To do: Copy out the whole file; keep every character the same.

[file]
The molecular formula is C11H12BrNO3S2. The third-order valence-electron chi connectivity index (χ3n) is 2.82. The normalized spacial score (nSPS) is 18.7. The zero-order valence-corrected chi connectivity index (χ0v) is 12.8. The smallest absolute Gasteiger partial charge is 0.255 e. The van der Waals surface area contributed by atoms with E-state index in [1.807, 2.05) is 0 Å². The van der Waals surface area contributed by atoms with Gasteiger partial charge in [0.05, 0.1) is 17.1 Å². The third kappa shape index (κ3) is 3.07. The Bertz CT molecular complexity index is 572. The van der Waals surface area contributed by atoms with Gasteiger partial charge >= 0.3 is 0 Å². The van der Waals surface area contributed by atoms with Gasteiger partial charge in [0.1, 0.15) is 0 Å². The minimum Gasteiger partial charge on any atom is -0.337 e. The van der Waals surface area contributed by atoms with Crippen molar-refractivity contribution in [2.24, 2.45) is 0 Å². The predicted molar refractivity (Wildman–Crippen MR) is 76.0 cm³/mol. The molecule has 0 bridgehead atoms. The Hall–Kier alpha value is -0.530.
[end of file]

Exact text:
The molecular formula is C11H12BrNO3S2. The third-order valence-electron chi connectivity index (χ3n) is 2.82. The normalized spacial score (nSPS) is 18.7. The zero-order valence-corrected chi connectivity index (χ0v) is 12.8. The smallest absolute Gasteiger partial charge is 0.255 e. The van der Waals surface area contributed by atoms with E-state index in [1.807, 2.05) is 0 Å². The van der Waals surface area contributed by atoms with Gasteiger partial charge in [0.05, 0.1) is 17.1 Å². The third kappa shape index (κ3) is 3.07. The Bertz CT molecular complexity index is 572. The van der Waals surface area contributed by atoms with Gasteiger partial charge >= 0.3 is 0 Å². The van der Waals surface area contributed by atoms with Gasteiger partial charge in [0.1, 0.15) is 0 Å². The minimum Gasteiger partial charge on any atom is -0.337 e. The van der Waals surface area contributed by atoms with Crippen molar-refractivity contribution in [2.24, 2.45) is 0 Å². The predicted molar refractivity (Wildman–Crippen MR) is 76.0 cm³/mol. The molecule has 0 bridgehead atoms. The Hall–Kier alpha value is -0.530.